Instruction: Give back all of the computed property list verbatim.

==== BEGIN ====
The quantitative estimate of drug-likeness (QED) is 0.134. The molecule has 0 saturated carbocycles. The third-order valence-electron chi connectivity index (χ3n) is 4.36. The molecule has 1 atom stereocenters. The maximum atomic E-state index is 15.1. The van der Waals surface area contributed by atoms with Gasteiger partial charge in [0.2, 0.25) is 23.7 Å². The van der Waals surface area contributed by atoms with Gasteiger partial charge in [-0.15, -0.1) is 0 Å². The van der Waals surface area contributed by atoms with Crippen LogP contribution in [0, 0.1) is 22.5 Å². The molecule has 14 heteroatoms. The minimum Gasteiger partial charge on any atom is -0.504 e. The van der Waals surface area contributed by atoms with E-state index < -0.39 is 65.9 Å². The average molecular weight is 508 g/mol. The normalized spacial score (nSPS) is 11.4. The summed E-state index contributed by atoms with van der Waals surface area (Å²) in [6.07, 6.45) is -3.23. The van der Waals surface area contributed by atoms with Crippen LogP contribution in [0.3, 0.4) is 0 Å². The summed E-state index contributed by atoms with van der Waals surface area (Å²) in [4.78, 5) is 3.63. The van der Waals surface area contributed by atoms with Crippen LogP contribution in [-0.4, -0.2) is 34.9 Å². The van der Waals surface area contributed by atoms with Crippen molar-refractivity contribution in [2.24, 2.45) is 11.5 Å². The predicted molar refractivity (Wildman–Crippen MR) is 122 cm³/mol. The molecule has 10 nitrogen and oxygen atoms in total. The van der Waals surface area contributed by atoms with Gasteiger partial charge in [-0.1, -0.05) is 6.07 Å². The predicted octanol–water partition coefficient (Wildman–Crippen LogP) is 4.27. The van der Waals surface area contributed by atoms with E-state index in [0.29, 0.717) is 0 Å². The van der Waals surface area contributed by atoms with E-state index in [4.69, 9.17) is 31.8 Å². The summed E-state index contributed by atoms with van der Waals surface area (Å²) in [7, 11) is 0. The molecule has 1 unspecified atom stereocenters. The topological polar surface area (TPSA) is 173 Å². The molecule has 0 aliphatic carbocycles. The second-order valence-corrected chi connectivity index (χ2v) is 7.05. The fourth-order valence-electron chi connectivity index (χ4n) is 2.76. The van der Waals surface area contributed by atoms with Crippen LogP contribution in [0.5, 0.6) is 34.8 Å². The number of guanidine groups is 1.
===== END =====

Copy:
The quantitative estimate of drug-likeness (QED) is 0.134. The molecule has 0 saturated carbocycles. The third-order valence-electron chi connectivity index (χ3n) is 4.36. The molecule has 1 atom stereocenters. The maximum atomic E-state index is 15.1. The van der Waals surface area contributed by atoms with Gasteiger partial charge in [0.2, 0.25) is 23.7 Å². The van der Waals surface area contributed by atoms with Gasteiger partial charge in [-0.15, -0.1) is 0 Å². The van der Waals surface area contributed by atoms with Crippen LogP contribution in [0, 0.1) is 22.5 Å². The molecule has 14 heteroatoms. The minimum Gasteiger partial charge on any atom is -0.504 e. The van der Waals surface area contributed by atoms with E-state index < -0.39 is 65.9 Å². The average molecular weight is 508 g/mol. The normalized spacial score (nSPS) is 11.4. The summed E-state index contributed by atoms with van der Waals surface area (Å²) in [6.07, 6.45) is -3.23. The van der Waals surface area contributed by atoms with Crippen LogP contribution in [0.3, 0.4) is 0 Å². The summed E-state index contributed by atoms with van der Waals surface area (Å²) in [4.78, 5) is 3.63. The van der Waals surface area contributed by atoms with Crippen LogP contribution in [-0.4, -0.2) is 34.9 Å². The van der Waals surface area contributed by atoms with Crippen molar-refractivity contribution in [2.24, 2.45) is 11.5 Å². The predicted molar refractivity (Wildman–Crippen MR) is 122 cm³/mol. The molecule has 10 nitrogen and oxygen atoms in total. The van der Waals surface area contributed by atoms with Gasteiger partial charge in [-0.1, -0.05) is 6.07 Å². The predicted octanol–water partition coefficient (Wildman–Crippen LogP) is 4.27. The van der Waals surface area contributed by atoms with E-state index in [0.29, 0.717) is 0 Å². The van der Waals surface area contributed by atoms with E-state index in [4.69, 9.17) is 31.8 Å². The summed E-state index contributed by atoms with van der Waals surface area (Å²) in [7, 11) is 0. The molecule has 1 unspecified atom stereocenters. The topological polar surface area (TPSA) is 173 Å². The molecule has 0 aliphatic carbocycles. The second-order valence-corrected chi connectivity index (χ2v) is 7.05. The fourth-order valence-electron chi connectivity index (χ4n) is 2.76. The van der Waals surface area contributed by atoms with Crippen LogP contribution in [0.5, 0.6) is 34.8 Å². The number of guanidine groups is 1.